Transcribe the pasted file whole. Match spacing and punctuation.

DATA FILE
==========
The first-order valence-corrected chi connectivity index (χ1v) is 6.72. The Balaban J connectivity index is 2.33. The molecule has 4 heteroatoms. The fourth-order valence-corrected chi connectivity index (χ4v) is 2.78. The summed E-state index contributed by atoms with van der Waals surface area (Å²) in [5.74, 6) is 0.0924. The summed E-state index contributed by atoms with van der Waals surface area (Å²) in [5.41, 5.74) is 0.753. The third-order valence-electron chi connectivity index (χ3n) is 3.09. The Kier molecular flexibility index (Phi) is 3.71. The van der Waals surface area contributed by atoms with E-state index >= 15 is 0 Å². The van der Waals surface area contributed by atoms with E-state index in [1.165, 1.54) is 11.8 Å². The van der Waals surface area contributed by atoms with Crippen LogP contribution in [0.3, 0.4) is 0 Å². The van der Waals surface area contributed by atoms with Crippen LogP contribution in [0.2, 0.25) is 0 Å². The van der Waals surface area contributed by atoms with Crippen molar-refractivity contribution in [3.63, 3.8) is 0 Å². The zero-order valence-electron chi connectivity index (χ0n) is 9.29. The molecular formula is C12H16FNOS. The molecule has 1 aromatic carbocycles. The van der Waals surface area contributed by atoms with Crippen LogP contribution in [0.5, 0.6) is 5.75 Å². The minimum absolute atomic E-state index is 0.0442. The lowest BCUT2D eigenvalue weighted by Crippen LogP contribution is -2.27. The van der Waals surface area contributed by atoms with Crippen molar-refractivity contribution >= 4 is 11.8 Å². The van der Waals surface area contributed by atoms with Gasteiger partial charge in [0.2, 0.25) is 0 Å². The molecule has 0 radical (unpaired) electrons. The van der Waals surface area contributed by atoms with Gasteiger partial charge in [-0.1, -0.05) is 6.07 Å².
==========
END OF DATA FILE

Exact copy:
The first-order valence-corrected chi connectivity index (χ1v) is 6.72. The Balaban J connectivity index is 2.33. The molecule has 4 heteroatoms. The fourth-order valence-corrected chi connectivity index (χ4v) is 2.78. The summed E-state index contributed by atoms with van der Waals surface area (Å²) in [5.74, 6) is 0.0924. The summed E-state index contributed by atoms with van der Waals surface area (Å²) in [5.41, 5.74) is 0.753. The third-order valence-electron chi connectivity index (χ3n) is 3.09. The Kier molecular flexibility index (Phi) is 3.71. The van der Waals surface area contributed by atoms with E-state index >= 15 is 0 Å². The van der Waals surface area contributed by atoms with E-state index in [1.165, 1.54) is 11.8 Å². The van der Waals surface area contributed by atoms with Crippen LogP contribution in [0.3, 0.4) is 0 Å². The van der Waals surface area contributed by atoms with Crippen LogP contribution in [0.2, 0.25) is 0 Å². The van der Waals surface area contributed by atoms with Crippen molar-refractivity contribution in [3.63, 3.8) is 0 Å². The zero-order valence-electron chi connectivity index (χ0n) is 9.29. The molecular formula is C12H16FNOS. The molecule has 1 aromatic carbocycles. The van der Waals surface area contributed by atoms with Crippen LogP contribution in [0.5, 0.6) is 5.75 Å². The minimum absolute atomic E-state index is 0.0442. The lowest BCUT2D eigenvalue weighted by Crippen LogP contribution is -2.27. The van der Waals surface area contributed by atoms with Crippen molar-refractivity contribution >= 4 is 11.8 Å². The van der Waals surface area contributed by atoms with Gasteiger partial charge in [0.2, 0.25) is 0 Å². The molecule has 0 radical (unpaired) electrons. The van der Waals surface area contributed by atoms with Gasteiger partial charge in [-0.1, -0.05) is 6.07 Å².